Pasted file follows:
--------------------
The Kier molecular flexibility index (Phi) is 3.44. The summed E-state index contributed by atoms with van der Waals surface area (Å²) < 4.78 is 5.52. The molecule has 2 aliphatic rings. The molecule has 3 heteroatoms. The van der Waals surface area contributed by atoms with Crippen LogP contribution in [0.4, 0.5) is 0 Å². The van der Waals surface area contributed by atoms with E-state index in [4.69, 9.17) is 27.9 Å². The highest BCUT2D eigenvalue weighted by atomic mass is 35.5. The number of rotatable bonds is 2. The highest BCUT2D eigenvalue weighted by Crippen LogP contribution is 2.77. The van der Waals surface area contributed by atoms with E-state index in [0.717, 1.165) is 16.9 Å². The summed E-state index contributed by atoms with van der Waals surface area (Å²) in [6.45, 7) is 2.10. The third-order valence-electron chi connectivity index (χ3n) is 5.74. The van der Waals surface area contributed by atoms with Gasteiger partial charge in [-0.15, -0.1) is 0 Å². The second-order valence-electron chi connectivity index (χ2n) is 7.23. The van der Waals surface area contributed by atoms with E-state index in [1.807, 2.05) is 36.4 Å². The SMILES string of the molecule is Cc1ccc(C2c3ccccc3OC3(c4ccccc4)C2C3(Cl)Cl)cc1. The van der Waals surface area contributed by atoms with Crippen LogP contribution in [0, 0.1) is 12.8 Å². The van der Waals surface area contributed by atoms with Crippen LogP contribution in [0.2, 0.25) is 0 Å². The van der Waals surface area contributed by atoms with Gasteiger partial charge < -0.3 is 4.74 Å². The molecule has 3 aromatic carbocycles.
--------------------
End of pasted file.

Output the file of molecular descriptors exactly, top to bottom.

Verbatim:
The Kier molecular flexibility index (Phi) is 3.44. The summed E-state index contributed by atoms with van der Waals surface area (Å²) < 4.78 is 5.52. The molecule has 2 aliphatic rings. The molecule has 3 heteroatoms. The van der Waals surface area contributed by atoms with Crippen LogP contribution in [0.4, 0.5) is 0 Å². The van der Waals surface area contributed by atoms with E-state index in [4.69, 9.17) is 27.9 Å². The highest BCUT2D eigenvalue weighted by atomic mass is 35.5. The number of rotatable bonds is 2. The highest BCUT2D eigenvalue weighted by Crippen LogP contribution is 2.77. The van der Waals surface area contributed by atoms with E-state index in [0.717, 1.165) is 16.9 Å². The summed E-state index contributed by atoms with van der Waals surface area (Å²) in [6.45, 7) is 2.10. The third-order valence-electron chi connectivity index (χ3n) is 5.74. The van der Waals surface area contributed by atoms with Gasteiger partial charge in [-0.15, -0.1) is 0 Å². The second-order valence-electron chi connectivity index (χ2n) is 7.23. The van der Waals surface area contributed by atoms with E-state index in [1.807, 2.05) is 36.4 Å². The SMILES string of the molecule is Cc1ccc(C2c3ccccc3OC3(c4ccccc4)C2C3(Cl)Cl)cc1. The van der Waals surface area contributed by atoms with Crippen LogP contribution in [0, 0.1) is 12.8 Å². The van der Waals surface area contributed by atoms with Crippen LogP contribution in [0.2, 0.25) is 0 Å². The van der Waals surface area contributed by atoms with Gasteiger partial charge < -0.3 is 4.74 Å². The molecule has 3 aromatic carbocycles.